Even though it seemed unthinkable, Rose named her twins in honor of the commander of the death camp. In Congolese culture, having a child named after you is an incredible honor. Having twins named after you is even more extraordinary. “For a mother to have twins is very special,” Rose says. “If a woman has twins, no one can be mad at her.” When the commander’s wife learned of the babies names, she came to the prison and brought Rose tea, bread and some clothes. A familial connection had been created between Rose’s family and the commander, so he could no longer accept that they would die in his brigade. Instead, he had all of the 32 remaining prisoners transferred to a safe haven in Kinshasa, where it would be up to the president to decide if they were to be killed. “After eight months, they say, ‘You are free. Now you are mother of commanders.’” It was her positive attitude and the ability to forgive those who killed her husband and imprisoned her family that helped Rose keep her children and the other prisoners alive.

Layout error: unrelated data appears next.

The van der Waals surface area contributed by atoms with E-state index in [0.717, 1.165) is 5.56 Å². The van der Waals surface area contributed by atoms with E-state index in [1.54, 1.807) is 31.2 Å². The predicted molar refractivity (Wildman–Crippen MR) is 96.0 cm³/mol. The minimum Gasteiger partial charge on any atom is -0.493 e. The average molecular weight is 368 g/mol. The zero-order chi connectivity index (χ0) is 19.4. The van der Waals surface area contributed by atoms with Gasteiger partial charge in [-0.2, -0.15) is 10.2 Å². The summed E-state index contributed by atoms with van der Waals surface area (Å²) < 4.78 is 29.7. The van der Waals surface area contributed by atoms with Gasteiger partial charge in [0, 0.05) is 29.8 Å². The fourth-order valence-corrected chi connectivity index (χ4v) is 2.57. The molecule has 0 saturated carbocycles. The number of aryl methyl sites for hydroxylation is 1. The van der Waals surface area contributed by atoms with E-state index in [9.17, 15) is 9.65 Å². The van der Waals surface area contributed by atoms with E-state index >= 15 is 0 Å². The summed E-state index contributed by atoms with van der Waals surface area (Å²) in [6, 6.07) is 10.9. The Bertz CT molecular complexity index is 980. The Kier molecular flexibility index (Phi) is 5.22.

She has publicly sharing her story of her journey from from listless prisoner to tireless advocate for peace and refugees in Africa, in hope that others will listen to and remember her story – not for her, but for all the refugees who still need protection.
Since 2005, Rose has been sharing her story across the nation and world, including Africa, addressing the plight of refugees and advocating for their protection. She has spoken at the White House next to former First Lady Laura Bush, at a UN refugee conference in Geneva and alongside celebrities like Ben Affleck and Anderson Cooper at engagements across the U.S. Her hope is to raise awareness and inspire action. She was also was elected by the refugee community in the U.S. as the spokeswoman for peace talks in the Congo. 

(46# The Democratic Republic of Congo)  Rose Mapendo: Why she kicks ass